Folk music with an edge

Joanne Goodall

photo courtesy of myspace
photo courtesy of myspace


Do you like to folk?

Do like chilling in your room, listening to the sweet melodies of the acoustic guitar, the piano, and the hints of banjo and drums?

If you do, head down to Crumbs Café on Nov. 11 and hang out with the Ladies Who Like to Folk. Made up of three Alberta natives–Amy Thiessen, Kaley Bird, and Sidney York– the trio started touring Alberta over the summer and have continued since.

“When we are together, we work really, really well,” Thiessen said. “Our styles really balance each other so, we get along really great. … We are all independent singer-songwriters but then we all come together, doing all of our own things and working with each other and playing off of each other.”

The group started out as the Women Who Folk, but audiences were receiving the wrong impressions.

“We changed our name because with Women Who Folk people expected us to be a little bit more traditional folk music,” Thiessen said. “So, we wanted something a little more contemporary and edgy.”

Music is nothing new to the girls, who have been writing independently for three years. Bird was discovered after taking a gutsy move in university.

“I began playing guitar in high school and I would write songs kind of on my own, like in the basement. It wasn’t really until after my first year in university [when I started to play a lot], because I was just really unhappy for whatever reason,” Bird said. “I was unhappy with never having enough time to work on my music because I was always studying and doing other things.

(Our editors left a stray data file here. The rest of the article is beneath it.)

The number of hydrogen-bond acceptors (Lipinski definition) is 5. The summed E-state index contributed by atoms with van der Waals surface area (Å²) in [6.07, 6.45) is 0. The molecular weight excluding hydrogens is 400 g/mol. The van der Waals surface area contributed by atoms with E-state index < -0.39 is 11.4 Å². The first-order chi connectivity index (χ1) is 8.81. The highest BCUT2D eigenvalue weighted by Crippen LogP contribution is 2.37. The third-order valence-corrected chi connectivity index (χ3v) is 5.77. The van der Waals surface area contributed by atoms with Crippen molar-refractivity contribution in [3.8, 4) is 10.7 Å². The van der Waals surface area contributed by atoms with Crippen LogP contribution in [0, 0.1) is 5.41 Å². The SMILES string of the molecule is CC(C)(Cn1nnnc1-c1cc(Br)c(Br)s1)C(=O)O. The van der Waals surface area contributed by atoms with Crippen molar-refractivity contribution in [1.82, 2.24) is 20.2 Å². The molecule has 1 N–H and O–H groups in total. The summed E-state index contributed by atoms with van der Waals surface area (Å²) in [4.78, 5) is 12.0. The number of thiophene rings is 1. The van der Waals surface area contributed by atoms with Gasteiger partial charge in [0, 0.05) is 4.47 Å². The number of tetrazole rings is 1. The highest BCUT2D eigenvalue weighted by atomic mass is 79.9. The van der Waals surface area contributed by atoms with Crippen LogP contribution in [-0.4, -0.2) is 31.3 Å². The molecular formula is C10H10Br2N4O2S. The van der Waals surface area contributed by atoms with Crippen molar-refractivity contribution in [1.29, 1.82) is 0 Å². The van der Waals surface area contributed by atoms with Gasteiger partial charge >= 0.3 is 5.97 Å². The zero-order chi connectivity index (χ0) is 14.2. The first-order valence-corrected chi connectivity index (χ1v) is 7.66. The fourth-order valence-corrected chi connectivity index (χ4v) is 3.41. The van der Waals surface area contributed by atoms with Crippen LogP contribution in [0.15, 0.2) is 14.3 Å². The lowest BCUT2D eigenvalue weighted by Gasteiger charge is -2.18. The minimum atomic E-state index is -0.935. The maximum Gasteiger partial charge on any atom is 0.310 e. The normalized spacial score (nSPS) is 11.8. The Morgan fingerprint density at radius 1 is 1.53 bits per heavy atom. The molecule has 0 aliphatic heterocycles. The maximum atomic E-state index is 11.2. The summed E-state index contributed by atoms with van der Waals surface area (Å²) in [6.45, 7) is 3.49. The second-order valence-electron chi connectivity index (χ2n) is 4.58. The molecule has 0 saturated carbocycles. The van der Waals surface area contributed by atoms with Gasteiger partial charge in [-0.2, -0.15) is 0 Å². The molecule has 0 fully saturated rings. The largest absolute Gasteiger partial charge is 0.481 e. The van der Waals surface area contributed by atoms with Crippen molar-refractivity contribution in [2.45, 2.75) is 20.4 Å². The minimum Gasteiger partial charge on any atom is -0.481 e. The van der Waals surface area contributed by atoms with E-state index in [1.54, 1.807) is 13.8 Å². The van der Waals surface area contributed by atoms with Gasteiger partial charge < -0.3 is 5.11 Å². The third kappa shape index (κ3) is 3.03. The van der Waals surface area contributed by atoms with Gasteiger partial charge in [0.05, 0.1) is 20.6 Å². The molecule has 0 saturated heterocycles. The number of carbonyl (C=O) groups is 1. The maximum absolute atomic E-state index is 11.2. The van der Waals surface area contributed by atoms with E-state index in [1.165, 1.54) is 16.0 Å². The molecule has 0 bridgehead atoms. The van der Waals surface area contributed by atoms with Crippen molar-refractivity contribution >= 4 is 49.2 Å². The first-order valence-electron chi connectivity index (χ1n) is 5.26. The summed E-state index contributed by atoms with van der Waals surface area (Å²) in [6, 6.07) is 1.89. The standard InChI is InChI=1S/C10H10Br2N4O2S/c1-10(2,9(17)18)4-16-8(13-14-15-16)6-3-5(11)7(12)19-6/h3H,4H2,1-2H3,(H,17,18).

I never performed in front of an audience but I thought, you know, I wonder if I even have enough balls to get up in front of a crowd and play a song? So, I went to an open mic and turned out after I played my first open mic, there was a gentleman who was booking acts in the city and he just asked me if I could do a 45 minute set and offered me a string of 8 gigs. So it just kind of snowballed from there and I’ve been doing it since.”

Music is more than just playing an instrument and writing songs to Thiessen. It is more about the emotional connection she can create by using her guitar and the words she writes.

“If you are going through something or if life is challenging, or whatever comes up, when you write you can clear it,” she said. “You can actually get into the emotions of things and say them. …I’m also really involved in yoga and healing and I find that music does that and I can take what I learned through yoga and bring that through in music.”

Bird also shares the same musical experience.

“For me, it comes off as a bit therapeutic. It’s a way for me to kind of sing what I have trouble saying,” she said. “It was initially for me but then, when I started performing it, people were responding to it. People were saying ‘I felt the same way’ and they could relate to it. It just gave it another meaning.”

Thiessen hopes students will be inspired by their show at Crumbs, but also pushed intellectually and make a connection with the songs.

“They can expect to see a fun show,” Thiessen said. “It’s like three girls that like to play folk music in different styles and you get to be inspired, which is more like my music. I tend to do inspirational kind of stuff. It’s also ironic, because you get Sidney who is really clever with play on words. This intrigues the audience more on an intellectual way. And then you are going to hit Kaley who is really going to do the dark side of life in a really beautiful melancholy way.”


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